Researchers use a limited number of frozen embryos to seek cures for a number of diseases and medical conditions, including diabetes and Alzheimer’s. These embryos, created for pregnancies, aren’t from abortions and would have been discarded anyway.

The facts didn’t stop the right-wing, social conservatives from making it a “pro-life” issue, however. House Speaker Chris Benge, according to a local news report, said this about Henry’s veto: “Oklahoma is a pro-life state, and its citizens are overwhelmingly opposed to research that would result in the death of an unborn child.”

According to a press release, this is what Reynolds said about the bill after the Senate passed it: “For me personally, the single-most important issue we deal with as legislators is protecting the right to life. The idea that we should condone the harvesting of children for ‘well intentioned’ research runs counter to all morality. Human embryos are human beings and the state cannot condone their destruction for research purposes.” Again, these embryos would have been discarded.

Is all this a significant political schism in the Republican Party here? This isn’t the first time the corporate power structure has been in conflict with the social conservatives in the GOP in recent years. The two took opposite positions on the illegal immigration issue, for example. But this issue has the potential to alienate the two groups even further. This is good for Oklahoma.

It’s difficult for the business community to push for economic growth in Oklahoma without caring about its national image. By speaking up on this issue, they have indicated they will fight backwards and anti-science legislation sponsored by Republicans in the House and Senate. If the corporate power structure wants real change, it will start to target individual legislative elections.

But this will surely embolden the social conservatives who will feel frustrated that the GOP majority is not passing its full agenda. There are conservative Democrats who support this agenda as well. Will the Republicans take more issues to the ballot box like they have with Voter ID?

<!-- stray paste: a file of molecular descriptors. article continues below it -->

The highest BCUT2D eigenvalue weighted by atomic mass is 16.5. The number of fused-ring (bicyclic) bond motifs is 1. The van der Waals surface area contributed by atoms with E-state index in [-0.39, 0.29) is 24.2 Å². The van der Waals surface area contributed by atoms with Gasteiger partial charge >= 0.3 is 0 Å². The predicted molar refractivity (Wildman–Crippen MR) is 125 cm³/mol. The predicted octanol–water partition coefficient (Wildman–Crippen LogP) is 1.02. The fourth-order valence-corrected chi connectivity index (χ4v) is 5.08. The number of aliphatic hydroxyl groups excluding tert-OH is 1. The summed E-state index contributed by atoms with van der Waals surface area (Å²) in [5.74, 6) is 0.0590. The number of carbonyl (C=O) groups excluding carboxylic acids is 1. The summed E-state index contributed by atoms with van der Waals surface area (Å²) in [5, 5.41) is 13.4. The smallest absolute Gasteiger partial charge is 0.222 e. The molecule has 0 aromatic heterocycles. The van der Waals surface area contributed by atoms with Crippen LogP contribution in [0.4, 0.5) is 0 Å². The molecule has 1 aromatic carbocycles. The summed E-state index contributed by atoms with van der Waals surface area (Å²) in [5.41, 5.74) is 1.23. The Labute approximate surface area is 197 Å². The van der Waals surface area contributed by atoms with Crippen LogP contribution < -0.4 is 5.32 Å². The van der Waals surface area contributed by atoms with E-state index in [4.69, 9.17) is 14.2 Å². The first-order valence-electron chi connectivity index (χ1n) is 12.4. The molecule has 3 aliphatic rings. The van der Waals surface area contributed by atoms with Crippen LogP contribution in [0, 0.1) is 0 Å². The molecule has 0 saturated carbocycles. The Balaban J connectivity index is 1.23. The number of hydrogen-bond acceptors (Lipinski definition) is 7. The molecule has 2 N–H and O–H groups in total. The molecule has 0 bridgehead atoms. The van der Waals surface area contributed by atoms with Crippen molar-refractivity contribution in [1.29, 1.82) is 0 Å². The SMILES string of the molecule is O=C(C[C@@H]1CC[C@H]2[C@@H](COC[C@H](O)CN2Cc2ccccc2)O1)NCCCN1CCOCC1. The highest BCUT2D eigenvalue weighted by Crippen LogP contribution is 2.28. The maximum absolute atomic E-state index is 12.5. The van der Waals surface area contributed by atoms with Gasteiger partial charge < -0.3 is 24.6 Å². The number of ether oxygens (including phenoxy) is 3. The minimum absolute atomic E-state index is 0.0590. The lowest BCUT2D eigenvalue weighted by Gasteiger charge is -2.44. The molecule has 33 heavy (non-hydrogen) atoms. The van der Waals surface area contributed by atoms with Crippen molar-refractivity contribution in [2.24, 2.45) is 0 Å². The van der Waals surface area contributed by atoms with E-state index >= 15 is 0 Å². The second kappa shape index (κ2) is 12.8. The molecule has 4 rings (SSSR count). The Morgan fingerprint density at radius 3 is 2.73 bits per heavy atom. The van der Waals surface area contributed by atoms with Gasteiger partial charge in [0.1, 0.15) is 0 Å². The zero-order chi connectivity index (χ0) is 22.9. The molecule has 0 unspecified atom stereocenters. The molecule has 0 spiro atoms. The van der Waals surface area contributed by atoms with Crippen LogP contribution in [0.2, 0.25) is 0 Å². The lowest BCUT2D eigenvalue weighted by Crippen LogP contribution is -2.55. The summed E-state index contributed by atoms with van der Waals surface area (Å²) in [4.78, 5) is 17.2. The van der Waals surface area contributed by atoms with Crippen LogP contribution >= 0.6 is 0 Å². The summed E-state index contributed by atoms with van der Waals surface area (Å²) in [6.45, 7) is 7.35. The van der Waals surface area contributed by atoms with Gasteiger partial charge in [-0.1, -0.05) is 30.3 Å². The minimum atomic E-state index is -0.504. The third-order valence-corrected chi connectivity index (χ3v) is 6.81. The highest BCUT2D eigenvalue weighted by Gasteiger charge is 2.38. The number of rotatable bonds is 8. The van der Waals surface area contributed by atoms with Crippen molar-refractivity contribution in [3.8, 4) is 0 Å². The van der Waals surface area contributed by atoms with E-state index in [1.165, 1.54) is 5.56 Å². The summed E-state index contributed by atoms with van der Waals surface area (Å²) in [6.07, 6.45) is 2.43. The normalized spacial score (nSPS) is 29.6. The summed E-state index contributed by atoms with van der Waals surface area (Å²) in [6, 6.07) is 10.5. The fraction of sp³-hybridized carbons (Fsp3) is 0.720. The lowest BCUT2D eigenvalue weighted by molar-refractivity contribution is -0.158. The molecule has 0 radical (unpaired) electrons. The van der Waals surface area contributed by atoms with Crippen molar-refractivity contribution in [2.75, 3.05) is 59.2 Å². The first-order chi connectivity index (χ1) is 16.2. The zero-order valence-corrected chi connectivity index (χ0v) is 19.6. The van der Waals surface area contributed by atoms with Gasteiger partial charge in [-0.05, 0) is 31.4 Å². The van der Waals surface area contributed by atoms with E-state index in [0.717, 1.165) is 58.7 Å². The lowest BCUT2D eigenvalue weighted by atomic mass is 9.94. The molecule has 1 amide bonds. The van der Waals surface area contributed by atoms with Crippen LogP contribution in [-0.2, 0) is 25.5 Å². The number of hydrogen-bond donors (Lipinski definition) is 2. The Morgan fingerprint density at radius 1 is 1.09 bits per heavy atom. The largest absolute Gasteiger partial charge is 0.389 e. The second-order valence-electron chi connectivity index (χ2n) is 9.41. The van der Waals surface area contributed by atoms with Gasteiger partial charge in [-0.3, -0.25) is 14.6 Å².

The other related issue lurking in the background is the 2010 election. If the Republicans are able to win the governor’s seat and retain their majorities in the House and Senate, then more ideological legislation will likely become law and Oklahoma will become even more isolated as a state enslaved to the dead neoconservative movement.

The potential GOP schism here is reflective of the problems faced by Republicans nationally. The party continues to struggle with identity problems. U.S. Sen. Arlen Specter for example, announced recently he plans to change his party affiliation to Democratic from Republican. How much this will affect the Oklahoma political scene remains to be seen, but the GOP will have to move to the center nationally if it wants to win back the presidency and more Congressional seats.


State Dems Send Message

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Most Oklahoma House Democrats showed real political spunk Monday when they walked out on Republicans after the GOP leadership refused to consider legislation that would mandate insurance companies pay for medical costs associated with autism.